By now, most Americans are familiar with the dangers of Ultraviolet (UV) radiation to your skin, (including sunburn and skin cancer) and the necessity of applying sunscreen and avoiding direct contact with the sun when spending time in the sun. What is less known is that UV and other harmful types of radiation from the sun also pose a threat to your eyes.
If you often go out without proper eye protection, think about this: Extended exposure to the sun's ultraviolet rays has been shown to cause eye damage.
Risks of UV Eye Exposure
Exposure to large amounts of UV over a short amount of time can lead to a ''sunburn on the eye'', leading to pain, blurred vision or even temporary vision loss. In the long run, UV exposure can lead to more threatening eye diseases including cataracts, macular degeneration, and others, which can be a threat to vision. Individuals that come into frequent contact with welding machines, tanning beds and lasers are also at heightened risk of exposure to UV radiation.
How to Choose Protective Sunglasses
To guard your eyes from dangerous UV rays, sunglasses should block 100 percent of ultraviolet light. Look for shades that specify they are ''UV 400'', which means that they prevent both UVA and UVB rays from entering your eyes (400 refers to the wavelength of light in nanometers).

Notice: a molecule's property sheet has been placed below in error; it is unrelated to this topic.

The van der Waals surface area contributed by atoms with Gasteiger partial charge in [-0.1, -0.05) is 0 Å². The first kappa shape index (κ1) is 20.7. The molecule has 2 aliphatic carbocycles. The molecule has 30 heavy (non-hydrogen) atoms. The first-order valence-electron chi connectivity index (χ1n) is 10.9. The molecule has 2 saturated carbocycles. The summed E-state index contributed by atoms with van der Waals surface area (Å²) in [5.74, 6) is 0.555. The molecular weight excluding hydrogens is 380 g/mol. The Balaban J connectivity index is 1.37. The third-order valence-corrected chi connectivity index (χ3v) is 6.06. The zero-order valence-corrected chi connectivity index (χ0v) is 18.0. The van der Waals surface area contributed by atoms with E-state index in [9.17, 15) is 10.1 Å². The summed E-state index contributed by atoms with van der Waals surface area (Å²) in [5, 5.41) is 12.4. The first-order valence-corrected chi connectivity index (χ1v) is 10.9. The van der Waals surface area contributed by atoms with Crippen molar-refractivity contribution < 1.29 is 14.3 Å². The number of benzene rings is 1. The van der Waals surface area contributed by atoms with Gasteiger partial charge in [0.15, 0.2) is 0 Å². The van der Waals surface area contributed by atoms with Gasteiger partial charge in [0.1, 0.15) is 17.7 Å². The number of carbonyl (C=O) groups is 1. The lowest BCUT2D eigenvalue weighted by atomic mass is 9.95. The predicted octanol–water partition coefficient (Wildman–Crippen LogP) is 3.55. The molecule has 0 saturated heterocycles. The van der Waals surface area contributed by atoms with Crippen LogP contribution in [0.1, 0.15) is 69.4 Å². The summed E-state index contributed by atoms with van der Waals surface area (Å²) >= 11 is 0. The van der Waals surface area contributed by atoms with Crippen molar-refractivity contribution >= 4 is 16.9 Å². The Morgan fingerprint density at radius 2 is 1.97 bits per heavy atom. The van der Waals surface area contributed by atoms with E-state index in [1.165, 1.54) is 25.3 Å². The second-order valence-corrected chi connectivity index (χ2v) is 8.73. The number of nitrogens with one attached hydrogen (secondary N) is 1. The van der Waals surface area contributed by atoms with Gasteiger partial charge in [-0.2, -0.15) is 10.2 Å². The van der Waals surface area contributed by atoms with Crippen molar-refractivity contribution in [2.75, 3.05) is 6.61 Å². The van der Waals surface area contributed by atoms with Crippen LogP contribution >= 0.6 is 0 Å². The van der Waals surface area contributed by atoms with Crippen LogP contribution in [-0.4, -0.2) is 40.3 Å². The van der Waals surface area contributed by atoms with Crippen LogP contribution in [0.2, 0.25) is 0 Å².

You also want to choose sunglasses with full eye coverage. Wraparound sunglasses can prevent harmful ultraviolet rays from coming in through the sides and back of the frame.
People whose daily activity involves extensive exposure to sunlight are at the most risk for damage to their eyes. Ultraviolet radiation can be reflected from bright areas such as snow, water, and white sand and presents the most risk during the midday hours and during the summer months. Exposure to UV becomes more substantial nearer to the equator and at high altitudes. It's important to consult with an eye care professional and to know the risks for UV exposure. Simply wearing your sunglasses can make a world of difference for your precious eyesight.